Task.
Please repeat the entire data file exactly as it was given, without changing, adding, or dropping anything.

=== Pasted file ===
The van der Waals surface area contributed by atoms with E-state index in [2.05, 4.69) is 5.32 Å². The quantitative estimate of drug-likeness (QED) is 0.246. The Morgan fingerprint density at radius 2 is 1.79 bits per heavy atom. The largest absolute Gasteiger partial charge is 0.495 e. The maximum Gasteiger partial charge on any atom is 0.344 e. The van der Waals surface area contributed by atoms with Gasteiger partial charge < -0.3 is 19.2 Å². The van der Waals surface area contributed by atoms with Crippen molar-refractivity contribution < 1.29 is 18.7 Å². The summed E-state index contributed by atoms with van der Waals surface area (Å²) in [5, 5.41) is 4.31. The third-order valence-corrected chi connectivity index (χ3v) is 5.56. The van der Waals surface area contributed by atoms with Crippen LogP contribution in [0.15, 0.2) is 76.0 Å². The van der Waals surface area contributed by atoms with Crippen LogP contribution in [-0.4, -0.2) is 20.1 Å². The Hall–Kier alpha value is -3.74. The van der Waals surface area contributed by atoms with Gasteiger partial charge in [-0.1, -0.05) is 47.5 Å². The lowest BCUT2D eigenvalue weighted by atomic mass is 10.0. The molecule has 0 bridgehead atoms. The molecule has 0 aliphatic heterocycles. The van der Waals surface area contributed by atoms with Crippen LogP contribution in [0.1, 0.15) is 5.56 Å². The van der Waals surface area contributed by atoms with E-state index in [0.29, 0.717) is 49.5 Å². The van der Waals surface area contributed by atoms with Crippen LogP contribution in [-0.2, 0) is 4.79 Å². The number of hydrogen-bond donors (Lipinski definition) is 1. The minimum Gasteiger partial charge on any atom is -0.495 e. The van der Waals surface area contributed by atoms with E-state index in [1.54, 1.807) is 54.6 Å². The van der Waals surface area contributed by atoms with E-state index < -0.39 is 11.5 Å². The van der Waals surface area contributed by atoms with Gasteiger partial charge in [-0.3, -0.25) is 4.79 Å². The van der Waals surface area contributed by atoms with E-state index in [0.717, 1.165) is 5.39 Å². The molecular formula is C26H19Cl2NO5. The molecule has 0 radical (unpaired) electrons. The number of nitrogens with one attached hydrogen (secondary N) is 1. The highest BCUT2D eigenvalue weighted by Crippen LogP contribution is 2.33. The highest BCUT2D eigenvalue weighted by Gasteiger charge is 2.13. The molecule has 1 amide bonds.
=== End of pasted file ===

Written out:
The van der Waals surface area contributed by atoms with E-state index in [2.05, 4.69) is 5.32 Å². The quantitative estimate of drug-likeness (QED) is 0.246. The Morgan fingerprint density at radius 2 is 1.79 bits per heavy atom. The largest absolute Gasteiger partial charge is 0.495 e. The maximum Gasteiger partial charge on any atom is 0.344 e. The van der Waals surface area contributed by atoms with Gasteiger partial charge < -0.3 is 19.2 Å². The van der Waals surface area contributed by atoms with Crippen molar-refractivity contribution < 1.29 is 18.7 Å². The summed E-state index contributed by atoms with van der Waals surface area (Å²) in [5, 5.41) is 4.31. The third-order valence-corrected chi connectivity index (χ3v) is 5.56. The van der Waals surface area contributed by atoms with Crippen LogP contribution in [0.15, 0.2) is 76.0 Å². The van der Waals surface area contributed by atoms with Crippen LogP contribution in [-0.4, -0.2) is 20.1 Å². The Hall–Kier alpha value is -3.74. The van der Waals surface area contributed by atoms with Gasteiger partial charge in [-0.1, -0.05) is 47.5 Å². The lowest BCUT2D eigenvalue weighted by atomic mass is 10.0. The molecule has 0 bridgehead atoms. The molecule has 0 aliphatic heterocycles. The van der Waals surface area contributed by atoms with Crippen LogP contribution in [0.1, 0.15) is 5.56 Å². The van der Waals surface area contributed by atoms with E-state index in [0.29, 0.717) is 49.5 Å². The van der Waals surface area contributed by atoms with Crippen LogP contribution in [-0.2, 0) is 4.79 Å². The number of hydrogen-bond donors (Lipinski definition) is 1. The minimum Gasteiger partial charge on any atom is -0.495 e. The van der Waals surface area contributed by atoms with E-state index in [1.54, 1.807) is 54.6 Å². The van der Waals surface area contributed by atoms with E-state index < -0.39 is 11.5 Å². The van der Waals surface area contributed by atoms with Gasteiger partial charge in [-0.3, -0.25) is 4.79 Å². The van der Waals surface area contributed by atoms with E-state index in [0.717, 1.165) is 5.39 Å². The molecular formula is C26H19Cl2NO5. The molecule has 0 radical (unpaired) electrons. The number of nitrogens with one attached hydrogen (secondary N) is 1. The highest BCUT2D eigenvalue weighted by Crippen LogP contribution is 2.33. The highest BCUT2D eigenvalue weighted by Gasteiger charge is 2.13. The molecule has 1 amide bonds.